For most of the rugged laptops, you really need to NEED it before it makes sense. Are you damaging laptops on a regular basis, but are close enough to civilization to replace it? You can go through nearly ten regular laptops before it is worth buying an Itronix or Toughbook at retail. Are you rafting down the Amazon and only have room for one laptop? Then a fully rugged model might make sense.
posted by autopilot at 6:41 AM on December 8, 2009 [1 favorite]

You mention the old Thinkpads, but I think the current set are also pretty tough. For example, my Z61t has a drainage holes for keyboard spills, an accelerometer to park the hard drive if it senses motion such as a fall, and fairly tough, user-replaceable parts.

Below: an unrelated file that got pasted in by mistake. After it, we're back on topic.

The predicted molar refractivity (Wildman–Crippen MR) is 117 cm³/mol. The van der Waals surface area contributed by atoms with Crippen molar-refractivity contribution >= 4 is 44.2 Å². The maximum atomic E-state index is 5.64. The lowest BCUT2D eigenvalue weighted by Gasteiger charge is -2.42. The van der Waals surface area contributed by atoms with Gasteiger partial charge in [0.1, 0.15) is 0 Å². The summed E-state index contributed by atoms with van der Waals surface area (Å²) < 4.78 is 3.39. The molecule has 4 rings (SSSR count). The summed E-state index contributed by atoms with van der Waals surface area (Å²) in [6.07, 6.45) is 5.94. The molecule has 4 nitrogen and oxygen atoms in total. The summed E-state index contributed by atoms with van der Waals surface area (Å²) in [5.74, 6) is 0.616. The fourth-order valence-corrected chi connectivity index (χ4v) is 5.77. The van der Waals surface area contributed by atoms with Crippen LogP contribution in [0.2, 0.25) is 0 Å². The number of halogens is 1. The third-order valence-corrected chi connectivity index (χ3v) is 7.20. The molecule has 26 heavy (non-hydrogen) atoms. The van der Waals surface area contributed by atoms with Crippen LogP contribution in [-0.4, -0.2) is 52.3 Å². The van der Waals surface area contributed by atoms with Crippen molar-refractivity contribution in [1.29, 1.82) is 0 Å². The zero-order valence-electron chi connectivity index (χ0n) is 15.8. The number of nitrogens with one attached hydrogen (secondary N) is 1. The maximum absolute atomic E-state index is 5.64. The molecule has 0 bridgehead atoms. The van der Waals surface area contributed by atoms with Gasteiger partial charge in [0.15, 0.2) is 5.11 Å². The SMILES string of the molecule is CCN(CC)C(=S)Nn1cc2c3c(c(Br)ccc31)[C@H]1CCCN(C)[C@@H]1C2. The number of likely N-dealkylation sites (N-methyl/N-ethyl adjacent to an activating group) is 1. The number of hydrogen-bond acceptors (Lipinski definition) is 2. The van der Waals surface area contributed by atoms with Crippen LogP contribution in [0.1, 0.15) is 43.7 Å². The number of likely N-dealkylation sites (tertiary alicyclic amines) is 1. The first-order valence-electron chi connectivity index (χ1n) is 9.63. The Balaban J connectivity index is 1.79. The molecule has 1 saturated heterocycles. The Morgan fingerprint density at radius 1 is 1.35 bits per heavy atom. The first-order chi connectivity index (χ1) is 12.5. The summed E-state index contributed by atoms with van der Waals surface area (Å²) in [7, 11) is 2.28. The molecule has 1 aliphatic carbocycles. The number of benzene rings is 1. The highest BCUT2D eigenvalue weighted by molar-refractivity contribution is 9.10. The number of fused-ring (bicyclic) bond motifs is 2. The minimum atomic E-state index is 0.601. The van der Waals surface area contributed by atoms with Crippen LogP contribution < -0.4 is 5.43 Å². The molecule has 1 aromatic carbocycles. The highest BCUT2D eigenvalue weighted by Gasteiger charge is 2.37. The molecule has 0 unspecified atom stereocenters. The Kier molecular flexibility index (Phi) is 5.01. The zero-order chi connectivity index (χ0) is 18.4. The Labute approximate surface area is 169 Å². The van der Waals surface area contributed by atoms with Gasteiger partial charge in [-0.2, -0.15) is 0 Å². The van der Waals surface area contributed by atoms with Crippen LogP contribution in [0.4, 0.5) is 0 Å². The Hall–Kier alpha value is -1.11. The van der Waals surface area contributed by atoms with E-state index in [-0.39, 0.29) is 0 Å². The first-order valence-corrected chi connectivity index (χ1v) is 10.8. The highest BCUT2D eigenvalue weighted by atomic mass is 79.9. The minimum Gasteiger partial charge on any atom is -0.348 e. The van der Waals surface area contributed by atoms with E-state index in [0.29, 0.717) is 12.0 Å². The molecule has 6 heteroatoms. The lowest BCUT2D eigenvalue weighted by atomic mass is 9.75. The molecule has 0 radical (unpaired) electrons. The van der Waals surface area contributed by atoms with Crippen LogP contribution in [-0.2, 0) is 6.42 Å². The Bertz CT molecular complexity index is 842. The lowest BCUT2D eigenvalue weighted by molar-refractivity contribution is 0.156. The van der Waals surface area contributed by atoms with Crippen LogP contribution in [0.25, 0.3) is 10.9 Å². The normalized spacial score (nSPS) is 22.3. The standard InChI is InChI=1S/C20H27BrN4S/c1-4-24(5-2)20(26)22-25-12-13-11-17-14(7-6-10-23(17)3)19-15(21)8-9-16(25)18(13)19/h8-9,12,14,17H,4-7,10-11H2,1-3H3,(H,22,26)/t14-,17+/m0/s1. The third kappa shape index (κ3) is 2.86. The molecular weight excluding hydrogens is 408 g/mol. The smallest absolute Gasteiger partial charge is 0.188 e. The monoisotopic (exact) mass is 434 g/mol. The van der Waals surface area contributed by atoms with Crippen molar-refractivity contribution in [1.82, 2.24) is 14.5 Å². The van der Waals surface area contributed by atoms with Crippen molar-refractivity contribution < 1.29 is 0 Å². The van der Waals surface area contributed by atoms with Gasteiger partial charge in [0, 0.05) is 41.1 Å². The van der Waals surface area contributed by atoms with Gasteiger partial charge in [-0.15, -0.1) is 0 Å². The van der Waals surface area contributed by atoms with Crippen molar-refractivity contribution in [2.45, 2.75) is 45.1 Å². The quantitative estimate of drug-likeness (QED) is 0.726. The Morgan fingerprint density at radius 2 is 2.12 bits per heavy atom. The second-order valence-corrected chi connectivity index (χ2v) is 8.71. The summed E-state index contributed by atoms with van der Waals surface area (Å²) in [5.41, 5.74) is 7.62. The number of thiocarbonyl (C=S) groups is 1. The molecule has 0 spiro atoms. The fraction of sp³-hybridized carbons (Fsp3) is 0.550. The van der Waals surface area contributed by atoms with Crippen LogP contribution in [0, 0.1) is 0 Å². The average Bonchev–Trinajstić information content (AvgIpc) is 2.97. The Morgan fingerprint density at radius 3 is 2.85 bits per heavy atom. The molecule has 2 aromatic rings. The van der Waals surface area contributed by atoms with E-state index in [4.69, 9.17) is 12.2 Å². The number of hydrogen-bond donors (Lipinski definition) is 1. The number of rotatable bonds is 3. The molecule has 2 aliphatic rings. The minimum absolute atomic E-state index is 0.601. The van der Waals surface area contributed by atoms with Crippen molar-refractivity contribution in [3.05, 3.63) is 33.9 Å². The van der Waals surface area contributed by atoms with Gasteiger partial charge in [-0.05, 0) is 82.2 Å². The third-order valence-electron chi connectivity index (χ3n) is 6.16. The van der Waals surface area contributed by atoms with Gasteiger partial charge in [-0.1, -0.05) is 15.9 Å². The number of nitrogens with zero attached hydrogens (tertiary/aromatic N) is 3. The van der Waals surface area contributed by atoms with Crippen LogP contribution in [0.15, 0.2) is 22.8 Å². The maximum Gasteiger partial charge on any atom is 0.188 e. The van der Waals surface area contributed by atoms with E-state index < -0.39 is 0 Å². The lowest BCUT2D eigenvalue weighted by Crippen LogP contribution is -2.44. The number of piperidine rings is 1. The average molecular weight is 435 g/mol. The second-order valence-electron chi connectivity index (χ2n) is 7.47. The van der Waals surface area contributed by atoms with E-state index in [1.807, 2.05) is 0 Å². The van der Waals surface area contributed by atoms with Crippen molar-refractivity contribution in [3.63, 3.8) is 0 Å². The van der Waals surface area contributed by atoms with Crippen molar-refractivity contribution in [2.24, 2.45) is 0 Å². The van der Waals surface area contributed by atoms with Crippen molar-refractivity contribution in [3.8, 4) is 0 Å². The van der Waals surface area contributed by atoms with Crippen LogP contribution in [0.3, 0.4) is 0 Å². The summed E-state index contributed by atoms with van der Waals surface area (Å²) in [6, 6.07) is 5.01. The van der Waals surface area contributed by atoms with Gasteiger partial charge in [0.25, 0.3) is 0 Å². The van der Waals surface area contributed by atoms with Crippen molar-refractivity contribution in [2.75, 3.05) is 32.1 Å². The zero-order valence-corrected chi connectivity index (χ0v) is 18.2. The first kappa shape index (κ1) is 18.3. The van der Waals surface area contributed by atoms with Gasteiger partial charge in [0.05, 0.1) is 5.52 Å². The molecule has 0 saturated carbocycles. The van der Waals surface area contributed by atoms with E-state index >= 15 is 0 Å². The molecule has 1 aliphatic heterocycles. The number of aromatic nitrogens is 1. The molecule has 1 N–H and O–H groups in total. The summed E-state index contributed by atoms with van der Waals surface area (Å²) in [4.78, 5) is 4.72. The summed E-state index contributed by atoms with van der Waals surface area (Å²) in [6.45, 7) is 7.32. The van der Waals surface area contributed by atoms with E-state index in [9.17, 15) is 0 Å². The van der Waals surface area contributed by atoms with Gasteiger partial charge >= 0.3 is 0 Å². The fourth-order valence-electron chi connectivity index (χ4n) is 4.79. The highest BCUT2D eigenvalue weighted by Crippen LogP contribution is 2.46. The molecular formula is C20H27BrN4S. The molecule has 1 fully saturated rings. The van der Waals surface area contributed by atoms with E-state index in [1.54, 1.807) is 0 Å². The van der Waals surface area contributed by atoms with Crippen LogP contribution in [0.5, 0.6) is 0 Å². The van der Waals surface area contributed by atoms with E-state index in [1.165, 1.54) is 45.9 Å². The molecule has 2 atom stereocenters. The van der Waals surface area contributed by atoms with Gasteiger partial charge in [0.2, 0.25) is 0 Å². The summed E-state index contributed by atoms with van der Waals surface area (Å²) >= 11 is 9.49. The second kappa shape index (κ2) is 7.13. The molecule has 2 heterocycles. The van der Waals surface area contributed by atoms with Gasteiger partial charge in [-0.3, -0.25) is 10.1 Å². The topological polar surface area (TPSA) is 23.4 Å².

posted by exogenous at 7:00 AM on December 8, 2009

Yes, I agree with exogenous. I'm not sure my Thinkpad is as tough as the old ones, but it had a helpful video when I first started it up showing off the lovely drainage holes. (I was very tempted to pour something through the laptop and then call up asking why my laptop wasn't working perfectly; after all the video says I can pour things through it!)

I consider the thinkpad tablet I have to be robust in a travel-around-civilization way; but I wouldn't take it rafting down the amazon, no.
posted by nat at 7:54 AM on December 8, 2009

Not to be a machead, but I'm surprised at how well the two power/macbooks I've owned have lasted. I got a 12" maybe 5 years ago, used it for two and then gave it to a friend. It's still going strong.

I replaced it with a 15". Three or four times I've fallen off my bike with the thing in my backpack, hit the road pretty hard, it's made substantial contact with the ground more than once. Each time I'm sure that I'll get home and open it up to find a cracked screen or something like that. But it's still going strong.
posted by kjell at 9:47 AM on December 8, 2009